How to stop your cat from spraying

 by lucy on 06 Sep 2018 |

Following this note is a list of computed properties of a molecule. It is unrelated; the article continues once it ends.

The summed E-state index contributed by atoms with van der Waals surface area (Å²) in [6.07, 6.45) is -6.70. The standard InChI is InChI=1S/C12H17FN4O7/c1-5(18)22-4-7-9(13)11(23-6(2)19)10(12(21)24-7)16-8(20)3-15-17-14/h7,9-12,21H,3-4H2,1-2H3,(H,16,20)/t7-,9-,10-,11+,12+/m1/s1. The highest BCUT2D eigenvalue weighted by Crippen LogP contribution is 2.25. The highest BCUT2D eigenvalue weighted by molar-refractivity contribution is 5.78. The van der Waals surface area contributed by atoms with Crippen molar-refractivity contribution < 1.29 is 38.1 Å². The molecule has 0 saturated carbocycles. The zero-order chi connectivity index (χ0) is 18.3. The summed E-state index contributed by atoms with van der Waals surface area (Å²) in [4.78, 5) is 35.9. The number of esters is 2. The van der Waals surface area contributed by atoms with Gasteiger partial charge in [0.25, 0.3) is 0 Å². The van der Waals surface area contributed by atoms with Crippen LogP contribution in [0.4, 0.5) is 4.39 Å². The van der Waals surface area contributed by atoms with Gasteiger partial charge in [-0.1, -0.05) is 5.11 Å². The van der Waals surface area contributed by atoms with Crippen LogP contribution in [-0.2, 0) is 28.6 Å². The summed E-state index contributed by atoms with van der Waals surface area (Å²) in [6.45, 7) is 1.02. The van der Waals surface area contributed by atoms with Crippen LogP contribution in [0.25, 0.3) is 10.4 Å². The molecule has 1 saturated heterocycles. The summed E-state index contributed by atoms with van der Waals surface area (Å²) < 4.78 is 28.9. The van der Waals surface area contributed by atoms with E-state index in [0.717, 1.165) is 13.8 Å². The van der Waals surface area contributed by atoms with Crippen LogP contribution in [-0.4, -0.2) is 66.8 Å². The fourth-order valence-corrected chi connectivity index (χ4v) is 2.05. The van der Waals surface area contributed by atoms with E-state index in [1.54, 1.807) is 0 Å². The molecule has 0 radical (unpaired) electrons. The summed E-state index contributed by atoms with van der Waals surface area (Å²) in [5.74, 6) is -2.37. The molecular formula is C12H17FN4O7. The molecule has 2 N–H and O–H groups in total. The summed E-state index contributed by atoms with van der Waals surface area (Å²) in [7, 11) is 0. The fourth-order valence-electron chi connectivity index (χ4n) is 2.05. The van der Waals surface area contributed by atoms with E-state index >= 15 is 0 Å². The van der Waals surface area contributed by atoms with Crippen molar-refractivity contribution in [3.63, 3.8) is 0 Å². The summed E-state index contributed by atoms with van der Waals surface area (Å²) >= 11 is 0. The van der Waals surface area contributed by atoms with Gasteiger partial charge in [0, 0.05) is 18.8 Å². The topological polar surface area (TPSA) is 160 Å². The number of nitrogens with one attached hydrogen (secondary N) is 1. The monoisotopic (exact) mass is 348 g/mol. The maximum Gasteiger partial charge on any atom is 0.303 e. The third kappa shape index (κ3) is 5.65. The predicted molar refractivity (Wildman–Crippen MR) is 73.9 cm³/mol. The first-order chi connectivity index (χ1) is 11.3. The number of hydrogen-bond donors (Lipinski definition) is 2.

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Cats use their urine to mark their space, a practice known as spraying. You can try some tricks to minimise this behavior. Since they can’t be in several places at one time, cats use scent-based ways to mark their territory. While most marking is done through rubbing or scratching, issues can arise when Kitty decides to mark his space with urine in, a practice known as spraying. Fortunately, there are several ways to curb this unwanted behavior in housecats.   The first step to solving your cat’s spraying problem to determine whether he is truly spraying or if he’s simply urinating outside the litter box. When spraying, cats tend to stand upright and eliminate a small amount of urine on vertical surfaces. Cats that are just urinating, however, generally squat and eliminate larger amounts on a horizontal surface. While there are a number of reasons cats urinate outside of their litter boxes—everything from an unclean box to litter they don’t like or an insecure location—spraying is a tool for communicating via smell. Once you’ve determined your cat is, in fact, spraying, you can begin to address the problem.   While unneutered males are the most common culprits behind spraying, any cat can spray when marking his territory or if he feels anxious or threatened. Hormones play a big role in spraying, so the first step to curbing the problem is to spay or neuter your pet. Next, determine what is causing Kitty’s anxiety. Any number of environmental factors can stress out your cat and lead to spraying. If there is a stray cat outside, for example, your pet may mark near doors to establish the home as his territory. Introducing a new pet to the household or tension with an existing pet can be another source of stress that causes spraying. Watch your pet closely to determine the reason behind his behavior and then work on ways to address it, such as separating rival pets or limiting your cat’s view of outside animals with window blinds.   Another key step to stop your cat from spraying is to clean any areas or objects that have already been marked. The residual odor can prompt your pet to mark the same spot again, so use enzymatic cleaners to eliminate smells. You can also use soothing products that mimic feline pheromones, such as Feliway, in areas your cat has marked or as a plug-in diffuser for the entire room. These synthetic products mimic the pheromones your cat leaves behind when he rubs his faces against you or your furniture, marking the territory as safe and secure. You may want to add more litter boxes to multi-cat households and give your cat toys to help him expel excess energy and distract him from the source of his stress. Form positive associations with the problem area by playing with your cat there, petting him, or even feeding him in spot he has sprayed. With some time and effort, you should be able to stop your cat’s unwanted marking, though you can always seek your veterinarian’s help if the problem persists.